This October, the global Church has come together for the XVI General Assembly of the Synod of Bishops. The Synod explores all aspects of the direction of the future Church, taking into account the voices and experiences from parishes and communities across the world.
This Synodal journey began in 2021, when the Vatican consulted local Churches and communities in every continent and produced local and national reports. The October 2023 session of the Synod concluded with a ‘Synthesis report’ entitled: A Synodal Church in Mission. The report states:
‘Rather than saying that the Church has a mission, we affirm that the Church “is” mission. “As the Father has sent me, so I send you” (John 20:21)’.
Mission is the foundation
The text affirms that the mission of proclaiming the Gospel is the sole reason for the Church’s existence. And because, going forward, this text will be a guiding principle for any reforms and changes in the Church’s institutions and dynamics, it seems clear that mission is set to be the foundation and the purpose throughout the entire Catholic family.
The missionary character of the Synodal Church comes through most clearly in chapter 8 of the report, entitled The Church is mission. And most encouraging of all, every paragraph in chapter 8 was approved by the members of the Synod Assembly, with almost unanimous consensus.
Agents of the mission of Jesus
In the first paragraph of Chapter 8, we read that the Church receives the mission of Christ, the one sent by the Father: her mission. Sustained and guided by the Holy Spirit, she proclaims and bears witness to the Gospel to those who do not know it or welcome it, with that preferential option for the poor that has its roots in the mission of Jesus. In this way, it contributes to the coming of the Kingdom of God, of which it ‘constitutes the seed and the beginning’.
Every Christian is a mission
The first Sacraments of Christian life, the chapter reminds us:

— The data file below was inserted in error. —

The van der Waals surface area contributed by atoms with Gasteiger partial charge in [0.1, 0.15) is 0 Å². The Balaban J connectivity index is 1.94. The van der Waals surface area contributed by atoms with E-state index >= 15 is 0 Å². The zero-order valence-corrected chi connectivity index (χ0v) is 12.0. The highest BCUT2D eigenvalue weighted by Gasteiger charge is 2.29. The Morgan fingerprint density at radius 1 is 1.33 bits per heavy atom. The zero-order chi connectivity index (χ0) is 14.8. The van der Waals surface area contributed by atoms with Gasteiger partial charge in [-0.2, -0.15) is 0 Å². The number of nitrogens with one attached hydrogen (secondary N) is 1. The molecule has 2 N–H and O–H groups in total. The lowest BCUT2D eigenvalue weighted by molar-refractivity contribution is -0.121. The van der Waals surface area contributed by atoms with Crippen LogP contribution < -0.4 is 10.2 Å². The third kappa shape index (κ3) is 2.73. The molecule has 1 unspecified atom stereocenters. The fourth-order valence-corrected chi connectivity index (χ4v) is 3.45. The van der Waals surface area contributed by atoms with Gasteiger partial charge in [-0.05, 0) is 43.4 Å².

‘…confer on all the disciples of Jesus the responsibility for the mission of the Church. Laymen and laywomen, those in consecrated life, and ordained ministers have equal dignity. They have received different charisms and vocations and exercise different roles and functions, but all are called and nourished by the Holy Spirit to form one body in Christ (1 Corinthians 4-31). They are all disciples, all missionaries, in the reciprocal vitality of local communities who experience the delightful and comforting joy of evangelising.’
In this framework, the report highlights:
‘The exercise of co-responsibility is essential for synodality and is necessary at all levels of the Church. Each Christian is a mission on this earth.’
The missionary family and the role of young people
The report goes on to highlight the vital and unique mission of the laity within the Church family, and in particular, families:
‘Parents and grandparents and all those who live and share their faith in the family are the first missionaries. The family, as a community of life and love, is a privileged place of education in faith and Christian practice, one that needs special accompaniment within communities.’
It also picks up on a theme which is close to the Holy Father’s heart: that we cannot separate our faith from everyday life:
‘If the mission is a grace involving all the Church, the lay faithful contribute in a vital way to advancing that mission in all areas and in the ordinary situations of every day. Above all, it is they who make the Church present and who proclaim the Gospel, for example, in digital culture, which has such a strong impact throughout the world; in youth culture; in the world of work and business, politics, and the arts and culture; in scientific research, education, and training; in the care of our common home; and especially through participation in public life. Wherever they are present, they are called to witness to Jesus Christ in daily life and to explicitly share the faith with others.’
The report acknowledges the specific and unique role for the youth of the Church:
‘In a special way, young people, with their gifts and fragilities, growing in friendship with Jesus, become apostles of the Gospel to their peers.’
The report underlines that lay people are:
‘Also increasingly present and active in service within Christian communities. Many of them organise and animate pastoral communities, serve as religious educators, theologians and formators, spiritual animators and catechists, and participate in various parish and diocesan bodies. In many regions, the life of Christian communities and the mission of the Church depends upon catechists’.